It started when I attended a Siggraph talk (August 1990) on path planning.
I always enjoyed attending Siggraph for two reasons. First, I had made a large number of technical friends and each year I added more to the number. Second, the technical talks were so stimulating and I always came away with some new ideas.ii I sat in a talk that solved robot path planning using a discrete spatial representation. I remember thinking that this technique might help be used to navigate virtual cameras through internal passages in CT data. I was doing work for GE Aircraft Engine at the time and I had tried unsuccessfully to navigate interactively through the internal serpentine passages in a jet engine turbine blade. I was able to quickly implement the technique and got some pretty impressive results. On a visit to Brigham and Womens Hospital, I showed the movie I made to Ferenc Jolez, Director of MRI. Ferenc suggested that we try to fly through colons, arteries and brains. Once again this simple idea produced really interesting results. Subsequent to this, I showed the animations to Rick Satava, a DARPA Program Manager. He urged us to submit a proposal to DARPA's technology reinvestment program (TRP). We won the two year contract and refined the techniques.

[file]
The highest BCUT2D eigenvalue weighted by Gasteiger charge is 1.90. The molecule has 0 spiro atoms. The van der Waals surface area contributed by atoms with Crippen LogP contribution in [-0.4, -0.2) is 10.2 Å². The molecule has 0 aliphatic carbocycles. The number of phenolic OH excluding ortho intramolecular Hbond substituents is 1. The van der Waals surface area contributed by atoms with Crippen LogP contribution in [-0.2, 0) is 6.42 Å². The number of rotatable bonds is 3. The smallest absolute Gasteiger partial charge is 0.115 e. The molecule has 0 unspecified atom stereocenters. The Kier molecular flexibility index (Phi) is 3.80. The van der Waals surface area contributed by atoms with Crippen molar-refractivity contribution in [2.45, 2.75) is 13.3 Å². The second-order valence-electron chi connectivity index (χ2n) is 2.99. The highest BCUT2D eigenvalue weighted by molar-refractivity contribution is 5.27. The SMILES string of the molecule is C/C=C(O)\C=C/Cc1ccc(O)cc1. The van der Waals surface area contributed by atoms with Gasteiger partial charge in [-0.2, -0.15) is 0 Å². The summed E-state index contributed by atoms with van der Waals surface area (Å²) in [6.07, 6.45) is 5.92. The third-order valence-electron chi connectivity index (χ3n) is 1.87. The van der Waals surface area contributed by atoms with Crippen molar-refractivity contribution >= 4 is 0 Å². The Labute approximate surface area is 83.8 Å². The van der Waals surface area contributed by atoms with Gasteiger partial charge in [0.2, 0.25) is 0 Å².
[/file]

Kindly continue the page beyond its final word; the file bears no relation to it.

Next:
We coined the term Virtual Endoscope although we may not have been the first. Other sites, namely Wake Forest, Mayo and Duke created early virtual endoscopy systems.